Pesticide exposures puts stop to second-generation Yaqui girls ability to breastfeed


By Terri Hansen
Environment and Science Writer
Sonora Valley, Mexico (NFIC)

 The problems began ominously with the Yaqui pueblo peoples who accepted pesticide practices during the 1950s.

Long-term research led by Professor Elizabeth Guillette, Ph.D., of the University of Florida found compelling proof that exposure to pesticides has produced negative health impacts over the years to the exposed Native American Yaqui communities.

Her latest research findings indicate some pre-adolescent daughters of mothers exposed to pesticide spraying will never be able to breast feed their babies—ever.

With others there is uncertainly. Although there is breast growth some daughters have not developed the mammary tissue needed to produce milk, or have developed a minimal amount.

As the pesticide-exposed girls matured, breast size became much larger than normal, yet they had less mammary tissue and often none at all, while the unexposed girls were normal.

“Some of the most devastating injustices [are] visited on indigenous farming communities around the world,” said the Magazine of Pesticide Action Network in response to the study. “High exposure to pesticides suffered by many indigenous peoples is a frequent indicator of these injustices.”

Guillette’s peer-reviewed research, published in the March 2006 issue of Environmental Health Perspectives, proves pesticide exposures can cross generations and negatively affect the daughters of mothers exposed to the spraying of agricultural chemicals. Her research parallels a large study done in India that used her techniques that showed the exact same results.

“The results underscore the importance of women protecting themselves from manufactured chemicals beginning at birth because they stay in the body,” Guillette says.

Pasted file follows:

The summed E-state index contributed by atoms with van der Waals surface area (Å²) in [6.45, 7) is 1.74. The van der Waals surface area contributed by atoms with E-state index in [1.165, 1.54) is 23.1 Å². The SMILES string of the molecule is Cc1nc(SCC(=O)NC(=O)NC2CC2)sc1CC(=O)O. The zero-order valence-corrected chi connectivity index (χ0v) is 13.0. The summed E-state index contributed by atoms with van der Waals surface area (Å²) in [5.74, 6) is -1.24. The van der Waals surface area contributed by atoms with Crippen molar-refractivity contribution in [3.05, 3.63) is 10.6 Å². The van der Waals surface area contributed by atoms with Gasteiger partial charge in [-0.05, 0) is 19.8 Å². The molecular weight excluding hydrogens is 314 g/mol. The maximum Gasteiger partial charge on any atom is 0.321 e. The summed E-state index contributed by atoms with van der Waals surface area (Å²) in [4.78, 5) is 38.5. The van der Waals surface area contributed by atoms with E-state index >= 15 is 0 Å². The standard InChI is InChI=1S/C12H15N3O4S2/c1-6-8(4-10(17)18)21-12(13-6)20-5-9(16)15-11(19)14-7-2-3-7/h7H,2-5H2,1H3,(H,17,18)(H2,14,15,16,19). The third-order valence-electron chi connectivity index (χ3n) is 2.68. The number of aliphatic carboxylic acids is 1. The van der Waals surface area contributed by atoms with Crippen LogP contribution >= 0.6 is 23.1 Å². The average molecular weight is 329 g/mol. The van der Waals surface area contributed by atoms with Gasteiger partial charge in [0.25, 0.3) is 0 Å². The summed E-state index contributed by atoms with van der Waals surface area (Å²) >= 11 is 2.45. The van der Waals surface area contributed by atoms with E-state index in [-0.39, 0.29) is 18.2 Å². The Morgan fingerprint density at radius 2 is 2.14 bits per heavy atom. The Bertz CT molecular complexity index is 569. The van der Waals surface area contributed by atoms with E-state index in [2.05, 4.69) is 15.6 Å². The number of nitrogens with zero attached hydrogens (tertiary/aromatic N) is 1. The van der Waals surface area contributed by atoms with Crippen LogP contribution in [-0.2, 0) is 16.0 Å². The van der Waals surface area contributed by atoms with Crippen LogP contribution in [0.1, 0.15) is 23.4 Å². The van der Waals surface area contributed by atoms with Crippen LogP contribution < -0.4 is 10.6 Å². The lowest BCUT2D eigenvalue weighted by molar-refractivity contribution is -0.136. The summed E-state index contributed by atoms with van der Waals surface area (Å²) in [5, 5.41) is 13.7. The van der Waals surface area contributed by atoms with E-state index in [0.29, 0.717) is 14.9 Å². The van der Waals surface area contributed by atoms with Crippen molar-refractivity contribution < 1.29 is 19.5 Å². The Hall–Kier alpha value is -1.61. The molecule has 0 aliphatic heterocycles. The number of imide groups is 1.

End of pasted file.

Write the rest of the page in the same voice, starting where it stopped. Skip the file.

The intensive industrial agricultural pesticide approach, called the “Green Revolution,” was born in the Yaqui homeland, in the northwestern Mexican state of Sonora’s Yaqui Valley.

The poverty-stricken Yaqui split between the valley Yaqui who agreed to accept pesticides and other agricultural toxicants, and grow wheat treated with pesticides for export and for other purposes. The other Yaqui removed themselves to the foothills, avoiding pesticide use or exposure.

Guillette, a colleague of Theo Colborn, Ph.D., lead author of “Our Stolen Future” – a book that brought widespread attention to hormonal changes called endocrine disruption being wrought to wildlife and humans by common contaminants – said her own interest was piqued by the changes Colborn first noted in wildlife. Another anthropologist referred her to the Sonoma Yaqui Valley, where research was promising with two groups virtually identical except for their exposures to pesticides.

Guillette’s first long-term study, published in the journal EHP in 1999, tested Yaqui children aged four and five. Study results indicated key differences between the two populations. The children in the affected population had problems with fine motor skills such as hand-eye coordination, balance, short-term memory, simple problem solving and even the ability to draw a human figure.

“The future of our society depends on today’s children," warns Guillette. "Preventative action to protect them from contamination must occur now, including individual, national and global levels.”